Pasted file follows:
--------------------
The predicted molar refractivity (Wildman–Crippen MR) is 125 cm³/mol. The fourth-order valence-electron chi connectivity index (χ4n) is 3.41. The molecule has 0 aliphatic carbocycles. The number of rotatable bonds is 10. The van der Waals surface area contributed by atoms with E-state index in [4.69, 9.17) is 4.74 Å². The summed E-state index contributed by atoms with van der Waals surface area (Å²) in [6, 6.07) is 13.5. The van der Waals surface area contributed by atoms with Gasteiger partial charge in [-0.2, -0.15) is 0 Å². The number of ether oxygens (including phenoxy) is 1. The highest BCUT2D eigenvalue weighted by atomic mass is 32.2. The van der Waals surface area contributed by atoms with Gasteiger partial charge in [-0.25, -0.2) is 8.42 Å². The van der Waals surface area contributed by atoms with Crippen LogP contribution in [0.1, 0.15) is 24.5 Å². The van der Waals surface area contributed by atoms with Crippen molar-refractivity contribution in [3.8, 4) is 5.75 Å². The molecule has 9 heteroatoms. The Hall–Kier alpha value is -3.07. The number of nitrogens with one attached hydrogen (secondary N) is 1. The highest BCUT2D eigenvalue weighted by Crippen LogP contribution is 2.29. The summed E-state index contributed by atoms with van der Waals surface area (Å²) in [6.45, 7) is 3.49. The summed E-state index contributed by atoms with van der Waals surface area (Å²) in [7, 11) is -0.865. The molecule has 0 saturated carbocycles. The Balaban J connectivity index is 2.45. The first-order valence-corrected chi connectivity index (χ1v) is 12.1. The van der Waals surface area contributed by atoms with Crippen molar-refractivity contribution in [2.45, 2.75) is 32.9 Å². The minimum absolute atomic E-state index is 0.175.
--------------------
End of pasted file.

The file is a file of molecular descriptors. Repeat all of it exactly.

The predicted molar refractivity (Wildman–Crippen MR) is 125 cm³/mol. The fourth-order valence-electron chi connectivity index (χ4n) is 3.41. The molecule has 0 aliphatic carbocycles. The number of rotatable bonds is 10. The van der Waals surface area contributed by atoms with E-state index in [4.69, 9.17) is 4.74 Å². The summed E-state index contributed by atoms with van der Waals surface area (Å²) in [6, 6.07) is 13.5. The van der Waals surface area contributed by atoms with Gasteiger partial charge in [-0.2, -0.15) is 0 Å². The number of ether oxygens (including phenoxy) is 1. The highest BCUT2D eigenvalue weighted by atomic mass is 32.2. The van der Waals surface area contributed by atoms with Gasteiger partial charge in [-0.25, -0.2) is 8.42 Å². The van der Waals surface area contributed by atoms with Crippen LogP contribution in [0.1, 0.15) is 24.5 Å². The van der Waals surface area contributed by atoms with Crippen molar-refractivity contribution in [3.8, 4) is 5.75 Å². The molecule has 9 heteroatoms. The Hall–Kier alpha value is -3.07. The number of nitrogens with one attached hydrogen (secondary N) is 1. The highest BCUT2D eigenvalue weighted by Crippen LogP contribution is 2.29. The summed E-state index contributed by atoms with van der Waals surface area (Å²) in [6.45, 7) is 3.49. The summed E-state index contributed by atoms with van der Waals surface area (Å²) in [7, 11) is -0.865. The molecule has 0 saturated carbocycles. The Balaban J connectivity index is 2.45. The first-order valence-corrected chi connectivity index (χ1v) is 12.1. The van der Waals surface area contributed by atoms with Crippen molar-refractivity contribution in [2.45, 2.75) is 32.9 Å². The minimum absolute atomic E-state index is 0.175.